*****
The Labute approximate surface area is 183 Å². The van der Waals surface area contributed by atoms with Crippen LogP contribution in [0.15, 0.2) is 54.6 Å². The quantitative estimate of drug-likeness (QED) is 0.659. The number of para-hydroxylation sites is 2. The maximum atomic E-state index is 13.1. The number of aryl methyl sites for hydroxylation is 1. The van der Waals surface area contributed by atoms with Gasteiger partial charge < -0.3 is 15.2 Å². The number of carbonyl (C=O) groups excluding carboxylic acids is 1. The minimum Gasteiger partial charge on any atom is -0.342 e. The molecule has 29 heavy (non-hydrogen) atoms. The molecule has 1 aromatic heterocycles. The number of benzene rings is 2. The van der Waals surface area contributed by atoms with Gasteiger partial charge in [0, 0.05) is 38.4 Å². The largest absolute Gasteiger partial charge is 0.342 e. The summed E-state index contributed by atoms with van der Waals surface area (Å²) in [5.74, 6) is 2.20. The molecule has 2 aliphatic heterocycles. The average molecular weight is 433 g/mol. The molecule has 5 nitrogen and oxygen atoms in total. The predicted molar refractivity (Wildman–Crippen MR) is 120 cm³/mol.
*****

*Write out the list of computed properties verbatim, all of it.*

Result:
The Labute approximate surface area is 183 Å². The van der Waals surface area contributed by atoms with Crippen LogP contribution in [0.15, 0.2) is 54.6 Å². The quantitative estimate of drug-likeness (QED) is 0.659. The number of para-hydroxylation sites is 2. The maximum atomic E-state index is 13.1. The number of aryl methyl sites for hydroxylation is 1. The van der Waals surface area contributed by atoms with Gasteiger partial charge < -0.3 is 15.2 Å². The number of carbonyl (C=O) groups excluding carboxylic acids is 1. The minimum Gasteiger partial charge on any atom is -0.342 e. The molecule has 29 heavy (non-hydrogen) atoms. The molecule has 1 aromatic heterocycles. The number of benzene rings is 2. The van der Waals surface area contributed by atoms with Gasteiger partial charge in [0, 0.05) is 38.4 Å². The largest absolute Gasteiger partial charge is 0.342 e. The summed E-state index contributed by atoms with van der Waals surface area (Å²) in [5.74, 6) is 2.20. The molecule has 2 aliphatic heterocycles. The average molecular weight is 433 g/mol. The molecule has 5 nitrogen and oxygen atoms in total. The predicted molar refractivity (Wildman–Crippen MR) is 120 cm³/mol.